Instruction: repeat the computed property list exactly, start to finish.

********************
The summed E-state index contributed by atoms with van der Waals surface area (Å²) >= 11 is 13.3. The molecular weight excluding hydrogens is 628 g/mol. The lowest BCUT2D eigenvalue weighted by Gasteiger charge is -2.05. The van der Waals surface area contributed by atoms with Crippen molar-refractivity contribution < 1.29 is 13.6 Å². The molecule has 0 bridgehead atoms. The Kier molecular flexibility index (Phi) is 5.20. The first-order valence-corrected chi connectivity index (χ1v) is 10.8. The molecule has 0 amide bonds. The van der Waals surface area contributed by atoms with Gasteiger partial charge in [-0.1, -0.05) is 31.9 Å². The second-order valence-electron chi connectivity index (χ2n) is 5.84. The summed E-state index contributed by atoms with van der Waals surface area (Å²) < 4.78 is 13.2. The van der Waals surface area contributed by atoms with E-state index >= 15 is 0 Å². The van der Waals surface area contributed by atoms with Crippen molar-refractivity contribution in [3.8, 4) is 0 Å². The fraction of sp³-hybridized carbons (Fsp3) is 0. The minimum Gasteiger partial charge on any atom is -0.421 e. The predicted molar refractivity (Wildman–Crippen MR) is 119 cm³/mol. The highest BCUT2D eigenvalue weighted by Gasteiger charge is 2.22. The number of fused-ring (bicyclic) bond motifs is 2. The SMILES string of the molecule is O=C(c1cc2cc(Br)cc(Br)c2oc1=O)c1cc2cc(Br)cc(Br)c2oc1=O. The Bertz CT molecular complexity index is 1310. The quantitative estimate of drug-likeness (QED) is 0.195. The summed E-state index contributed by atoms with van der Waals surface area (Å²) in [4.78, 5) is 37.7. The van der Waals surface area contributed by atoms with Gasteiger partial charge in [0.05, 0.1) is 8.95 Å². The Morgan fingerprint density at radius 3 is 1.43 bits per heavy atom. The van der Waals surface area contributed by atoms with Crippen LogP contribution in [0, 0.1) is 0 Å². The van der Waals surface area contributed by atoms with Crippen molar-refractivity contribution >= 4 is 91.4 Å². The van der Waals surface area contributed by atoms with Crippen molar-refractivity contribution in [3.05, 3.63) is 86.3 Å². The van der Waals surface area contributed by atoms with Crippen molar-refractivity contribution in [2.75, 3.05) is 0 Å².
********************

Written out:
The summed E-state index contributed by atoms with van der Waals surface area (Å²) >= 11 is 13.3. The molecular weight excluding hydrogens is 628 g/mol. The lowest BCUT2D eigenvalue weighted by Gasteiger charge is -2.05. The van der Waals surface area contributed by atoms with Crippen molar-refractivity contribution < 1.29 is 13.6 Å². The molecule has 0 bridgehead atoms. The Kier molecular flexibility index (Phi) is 5.20. The first-order valence-corrected chi connectivity index (χ1v) is 10.8. The molecule has 0 amide bonds. The van der Waals surface area contributed by atoms with Gasteiger partial charge in [-0.1, -0.05) is 31.9 Å². The second-order valence-electron chi connectivity index (χ2n) is 5.84. The summed E-state index contributed by atoms with van der Waals surface area (Å²) < 4.78 is 13.2. The van der Waals surface area contributed by atoms with E-state index >= 15 is 0 Å². The van der Waals surface area contributed by atoms with Crippen molar-refractivity contribution in [3.8, 4) is 0 Å². The fraction of sp³-hybridized carbons (Fsp3) is 0. The minimum Gasteiger partial charge on any atom is -0.421 e. The predicted molar refractivity (Wildman–Crippen MR) is 119 cm³/mol. The highest BCUT2D eigenvalue weighted by Gasteiger charge is 2.22. The number of fused-ring (bicyclic) bond motifs is 2. The SMILES string of the molecule is O=C(c1cc2cc(Br)cc(Br)c2oc1=O)c1cc2cc(Br)cc(Br)c2oc1=O. The Bertz CT molecular complexity index is 1310. The quantitative estimate of drug-likeness (QED) is 0.195. The summed E-state index contributed by atoms with van der Waals surface area (Å²) in [4.78, 5) is 37.7. The van der Waals surface area contributed by atoms with Gasteiger partial charge in [0.05, 0.1) is 8.95 Å². The Morgan fingerprint density at radius 3 is 1.43 bits per heavy atom. The van der Waals surface area contributed by atoms with Crippen LogP contribution in [0, 0.1) is 0 Å². The van der Waals surface area contributed by atoms with Crippen molar-refractivity contribution >= 4 is 91.4 Å². The van der Waals surface area contributed by atoms with Crippen molar-refractivity contribution in [3.05, 3.63) is 86.3 Å². The van der Waals surface area contributed by atoms with Crippen molar-refractivity contribution in [2.75, 3.05) is 0 Å².